Anyone who remembers the first DOS version of Lemonade Stand will testify to how much the gaming industry has evolved. The game was ground-breaking at the time but is hopelessly outdated today. Even the simplest games at Gclub, Big Fish Games, and Facebook are now lightyears ahead. 

Compared to the 3D graphics, virtual reality, and networking capabilities of gaming consoles in the new millennium, Lemonade Stand falls flat. Gaming technologies have adapted beautifully to technological advances. 

Has it always been a smooth journey? 

It’s not as simple as you might think. 

It’s one thing to develop a game designed for a specific console. It becomes more complicated when you consider that consumers want to play the games on a range of devices, however. The rate of advancement in technology also creates challenges. 

The top-performing game today can quickly become the Lemonade Stand of tomorrow when better gaming technology is released.

In this post, we’ll look at why the gaming industry doesn’t always welcome new tech and how the developers adapt to the struggle. 

Changing Over To New Tech

Game development takes years. Creating an offering that will work with today’s technology is no longer enough to prevent a console upgrade from rendering a game obsolete.

How do developers create products that will work on tomorrow’s consoles? They work with console manufacturers like Nintendo and Microsoft. 

These giant companies provide a prototype for developers to test their games. The testing is done far in advance of the public release date of the console.

It sounds cool but working with prototypes is complicated and often problematic. The prototype is the most basic form of the console, so it doesn’t have all the bugs worked out or quick repair instructions. The final version might include features that weren’t in the prototype, too.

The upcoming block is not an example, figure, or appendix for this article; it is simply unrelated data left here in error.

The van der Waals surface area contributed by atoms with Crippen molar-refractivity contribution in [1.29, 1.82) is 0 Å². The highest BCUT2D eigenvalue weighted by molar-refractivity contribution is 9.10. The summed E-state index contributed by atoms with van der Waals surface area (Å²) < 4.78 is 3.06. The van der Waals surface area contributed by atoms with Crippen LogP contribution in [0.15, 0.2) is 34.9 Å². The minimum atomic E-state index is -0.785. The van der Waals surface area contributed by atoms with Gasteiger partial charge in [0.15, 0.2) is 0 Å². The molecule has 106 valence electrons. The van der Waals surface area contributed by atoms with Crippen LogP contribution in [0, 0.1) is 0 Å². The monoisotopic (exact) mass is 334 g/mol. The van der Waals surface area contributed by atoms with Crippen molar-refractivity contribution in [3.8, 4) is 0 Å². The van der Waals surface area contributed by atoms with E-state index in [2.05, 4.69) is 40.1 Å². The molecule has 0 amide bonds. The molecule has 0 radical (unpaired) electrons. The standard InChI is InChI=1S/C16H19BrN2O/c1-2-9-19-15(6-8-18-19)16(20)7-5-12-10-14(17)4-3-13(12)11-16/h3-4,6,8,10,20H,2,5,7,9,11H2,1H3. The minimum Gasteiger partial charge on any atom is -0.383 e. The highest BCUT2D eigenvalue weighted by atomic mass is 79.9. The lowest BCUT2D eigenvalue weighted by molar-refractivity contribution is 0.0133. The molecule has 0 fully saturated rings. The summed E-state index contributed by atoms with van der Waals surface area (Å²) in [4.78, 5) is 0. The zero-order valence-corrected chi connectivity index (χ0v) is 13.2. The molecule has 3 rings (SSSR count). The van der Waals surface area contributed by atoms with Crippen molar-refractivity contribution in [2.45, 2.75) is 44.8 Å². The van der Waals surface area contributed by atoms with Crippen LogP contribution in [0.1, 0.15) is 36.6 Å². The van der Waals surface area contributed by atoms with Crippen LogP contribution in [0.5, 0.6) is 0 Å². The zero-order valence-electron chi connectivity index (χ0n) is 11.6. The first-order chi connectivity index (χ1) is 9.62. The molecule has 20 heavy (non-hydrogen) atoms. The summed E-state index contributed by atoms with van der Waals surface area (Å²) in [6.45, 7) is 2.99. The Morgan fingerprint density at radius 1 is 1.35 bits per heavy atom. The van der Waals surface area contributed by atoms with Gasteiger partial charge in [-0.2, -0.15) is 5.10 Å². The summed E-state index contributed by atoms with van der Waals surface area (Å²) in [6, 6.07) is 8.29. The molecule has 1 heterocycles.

The changes could leave game developers scrambling to work in new features at the last minute.

Novel Features

Novelty is useful in games as long as it doesn’t significantly detract from gameplay. 

Think back to when we started using motion controllers rather than standard joysticks. It took a fair amount of adjustment.

Developing games for use with these controls was challenging at first. Game developers work out which new features will be a hit, and which won’t, without all the information at hand. It can lead to a lag between the creation of the technology and the adoption by gaming companies. 

Rigorous Testing

Developers need to know what the new consoles are able to handle. They must put the consoles through their paces, testing both existing and new games.

Dealing With Low-Tech Competition

The gaming industry must also consider the competition from “low-tech” competitors. Take an online casino like Gclub, for example, which uses a fair amount of technology centred on a fun experience for all their clients.

The casino must provide free games that work well across a range of devices. The gaming industry must compete with the convenience of having these types of games available on a smartphone at little to no expense.

Nearing the Finish Line

After all the testing, gaming companies must tweak the games for the best possible performance. While new tech is exciting for the player, it might be a headache for the developer because of the extra work it entails. 

There are no guarantees that the game will gain traction, no matter the advances. Considering the competitive and unpredictable nature of the industry, the latest technology might not be the priority.